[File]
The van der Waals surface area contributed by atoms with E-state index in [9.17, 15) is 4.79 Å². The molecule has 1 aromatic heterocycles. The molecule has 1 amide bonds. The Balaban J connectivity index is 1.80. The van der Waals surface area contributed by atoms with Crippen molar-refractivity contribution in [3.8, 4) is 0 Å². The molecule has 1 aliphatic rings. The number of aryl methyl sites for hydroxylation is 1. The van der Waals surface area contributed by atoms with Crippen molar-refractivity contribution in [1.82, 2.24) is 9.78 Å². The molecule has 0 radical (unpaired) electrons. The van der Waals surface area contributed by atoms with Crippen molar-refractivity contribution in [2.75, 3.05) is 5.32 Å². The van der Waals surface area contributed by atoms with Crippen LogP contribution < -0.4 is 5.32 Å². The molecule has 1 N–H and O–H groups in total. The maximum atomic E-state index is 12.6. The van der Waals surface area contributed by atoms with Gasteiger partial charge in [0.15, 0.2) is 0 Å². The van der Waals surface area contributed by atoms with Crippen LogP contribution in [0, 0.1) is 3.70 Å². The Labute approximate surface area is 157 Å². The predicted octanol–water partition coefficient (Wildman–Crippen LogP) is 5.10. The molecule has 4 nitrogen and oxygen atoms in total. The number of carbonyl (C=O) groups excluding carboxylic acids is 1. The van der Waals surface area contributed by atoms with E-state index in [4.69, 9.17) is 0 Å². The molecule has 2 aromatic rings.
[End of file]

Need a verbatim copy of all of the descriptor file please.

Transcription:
The van der Waals surface area contributed by atoms with E-state index in [9.17, 15) is 4.79 Å². The molecule has 1 aromatic heterocycles. The molecule has 1 amide bonds. The Balaban J connectivity index is 1.80. The van der Waals surface area contributed by atoms with Crippen molar-refractivity contribution in [3.8, 4) is 0 Å². The molecule has 1 aliphatic rings. The number of aryl methyl sites for hydroxylation is 1. The van der Waals surface area contributed by atoms with Crippen molar-refractivity contribution in [1.82, 2.24) is 9.78 Å². The molecule has 0 radical (unpaired) electrons. The van der Waals surface area contributed by atoms with Crippen molar-refractivity contribution in [2.75, 3.05) is 5.32 Å². The van der Waals surface area contributed by atoms with Crippen LogP contribution < -0.4 is 5.32 Å². The molecule has 1 N–H and O–H groups in total. The maximum atomic E-state index is 12.6. The van der Waals surface area contributed by atoms with Gasteiger partial charge in [0.15, 0.2) is 0 Å². The van der Waals surface area contributed by atoms with Crippen LogP contribution in [0, 0.1) is 3.70 Å². The Labute approximate surface area is 157 Å². The predicted octanol–water partition coefficient (Wildman–Crippen LogP) is 5.10. The molecule has 4 nitrogen and oxygen atoms in total. The number of carbonyl (C=O) groups excluding carboxylic acids is 1. The van der Waals surface area contributed by atoms with E-state index in [4.69, 9.17) is 0 Å². The molecule has 2 aromatic rings.